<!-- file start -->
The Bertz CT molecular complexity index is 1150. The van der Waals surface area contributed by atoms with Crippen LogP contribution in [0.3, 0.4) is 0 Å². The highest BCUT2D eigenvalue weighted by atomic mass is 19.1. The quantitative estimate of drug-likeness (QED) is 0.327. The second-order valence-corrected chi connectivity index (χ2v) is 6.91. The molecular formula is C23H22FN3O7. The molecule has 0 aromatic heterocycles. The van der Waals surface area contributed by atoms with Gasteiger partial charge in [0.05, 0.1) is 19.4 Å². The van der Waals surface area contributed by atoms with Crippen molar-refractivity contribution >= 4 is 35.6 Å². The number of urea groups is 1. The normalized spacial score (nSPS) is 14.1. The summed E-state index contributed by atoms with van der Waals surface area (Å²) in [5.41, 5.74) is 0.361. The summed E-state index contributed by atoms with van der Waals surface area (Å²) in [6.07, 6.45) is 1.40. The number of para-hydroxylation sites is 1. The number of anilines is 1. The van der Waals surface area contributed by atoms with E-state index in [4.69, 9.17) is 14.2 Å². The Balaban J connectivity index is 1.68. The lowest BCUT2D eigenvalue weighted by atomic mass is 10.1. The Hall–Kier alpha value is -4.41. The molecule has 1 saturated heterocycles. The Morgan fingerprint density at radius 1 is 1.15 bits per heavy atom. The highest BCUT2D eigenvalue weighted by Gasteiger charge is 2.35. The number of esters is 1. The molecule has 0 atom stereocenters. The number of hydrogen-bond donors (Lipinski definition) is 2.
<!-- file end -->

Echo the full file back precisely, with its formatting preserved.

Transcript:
The Bertz CT molecular complexity index is 1150. The van der Waals surface area contributed by atoms with Crippen LogP contribution in [0.3, 0.4) is 0 Å². The highest BCUT2D eigenvalue weighted by atomic mass is 19.1. The quantitative estimate of drug-likeness (QED) is 0.327. The second-order valence-corrected chi connectivity index (χ2v) is 6.91. The molecular formula is C23H22FN3O7. The molecule has 0 aromatic heterocycles. The van der Waals surface area contributed by atoms with Gasteiger partial charge in [0.05, 0.1) is 19.4 Å². The van der Waals surface area contributed by atoms with Crippen molar-refractivity contribution >= 4 is 35.6 Å². The number of urea groups is 1. The normalized spacial score (nSPS) is 14.1. The summed E-state index contributed by atoms with van der Waals surface area (Å²) in [5.41, 5.74) is 0.361. The summed E-state index contributed by atoms with van der Waals surface area (Å²) in [6.07, 6.45) is 1.40. The number of para-hydroxylation sites is 1. The number of anilines is 1. The van der Waals surface area contributed by atoms with E-state index in [4.69, 9.17) is 14.2 Å². The Balaban J connectivity index is 1.68. The lowest BCUT2D eigenvalue weighted by atomic mass is 10.1. The Hall–Kier alpha value is -4.41. The molecule has 1 saturated heterocycles. The Morgan fingerprint density at radius 1 is 1.15 bits per heavy atom. The highest BCUT2D eigenvalue weighted by Gasteiger charge is 2.35. The number of esters is 1. The molecule has 0 atom stereocenters. The number of hydrogen-bond donors (Lipinski definition) is 2.